I freaking ADORE Rossano. We just hit it off from the get go. I think he’s my biggest fan. He knows how to make me feel special, like I’m the only one that matters (even though I know he probably does that with all his amazing clients). And he earns every penny he makes selling my books. He has created opportunities for me and my books that I never could have even dreamed of. Because of him, The Forever Girl is with big mainstream publishers in Hungary and Germany and under consideration with several big publishers in the US as well. Because of him, we sold the film rights to The Forever Girl to a very accomplished producer. I guess why I decided to sign with him was that we had a good connection off the bat. He believed in me and I believed in him. We make a great team.

Forever Girl ended up getting optioned for a film. How did that deal come about, and what is the progress on the movie?
A producer spotted it online and contacted my agent, who has experience with book-to-film deals, and it was all just a dream from there. I went to L.A. and met the producer (with my husband) and we went to dinner together and to a concert. It was a lovely time. We signed the contract shortly after that. My hands are sorta tied in how much I can say, but I will say that the writers who have been presented it to write as a screenplay so far have been the cream of the crop and all very positive with their feedback. I’m supposed to find out more this month (we’ll see) but I’m particularly excited about who is considering the title now. She’s a freaking genius of a screenplay writer and I’m actually a huge fan. Only time will tell. It’s my understanding that this process can sometimes take years, but I know my “team” is working hard to make it happen.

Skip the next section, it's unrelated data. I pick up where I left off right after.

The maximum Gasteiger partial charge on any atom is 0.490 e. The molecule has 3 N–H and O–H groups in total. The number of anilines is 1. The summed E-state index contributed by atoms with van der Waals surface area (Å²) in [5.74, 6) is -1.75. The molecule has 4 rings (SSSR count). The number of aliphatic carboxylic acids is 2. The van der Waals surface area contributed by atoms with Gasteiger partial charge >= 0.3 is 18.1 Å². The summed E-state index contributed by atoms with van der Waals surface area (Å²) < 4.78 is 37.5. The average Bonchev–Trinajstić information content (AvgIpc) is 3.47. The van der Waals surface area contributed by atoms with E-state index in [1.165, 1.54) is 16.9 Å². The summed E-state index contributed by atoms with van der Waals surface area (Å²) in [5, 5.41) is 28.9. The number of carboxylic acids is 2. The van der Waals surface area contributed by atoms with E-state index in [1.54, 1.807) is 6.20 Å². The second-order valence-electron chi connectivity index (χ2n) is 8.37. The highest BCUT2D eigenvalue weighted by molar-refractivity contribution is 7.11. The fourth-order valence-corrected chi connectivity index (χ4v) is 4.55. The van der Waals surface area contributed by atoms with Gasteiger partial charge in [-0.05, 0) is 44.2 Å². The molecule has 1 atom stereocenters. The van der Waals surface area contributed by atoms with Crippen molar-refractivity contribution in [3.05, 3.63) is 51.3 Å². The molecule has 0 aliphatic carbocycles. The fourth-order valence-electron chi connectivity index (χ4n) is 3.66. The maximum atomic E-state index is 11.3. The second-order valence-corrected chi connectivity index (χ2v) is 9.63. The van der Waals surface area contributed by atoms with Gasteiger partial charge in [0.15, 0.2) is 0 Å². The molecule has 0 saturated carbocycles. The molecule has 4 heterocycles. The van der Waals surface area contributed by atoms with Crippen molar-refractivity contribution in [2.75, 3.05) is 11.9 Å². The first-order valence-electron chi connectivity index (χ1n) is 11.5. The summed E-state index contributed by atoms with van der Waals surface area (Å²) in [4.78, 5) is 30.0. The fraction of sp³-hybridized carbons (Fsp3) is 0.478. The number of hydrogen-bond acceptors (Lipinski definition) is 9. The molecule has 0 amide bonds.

I see that you have a German translation of your Forever girl book. How is that doing, what was the process in getting your book translated, and do you have plans to get the book translated into other languages?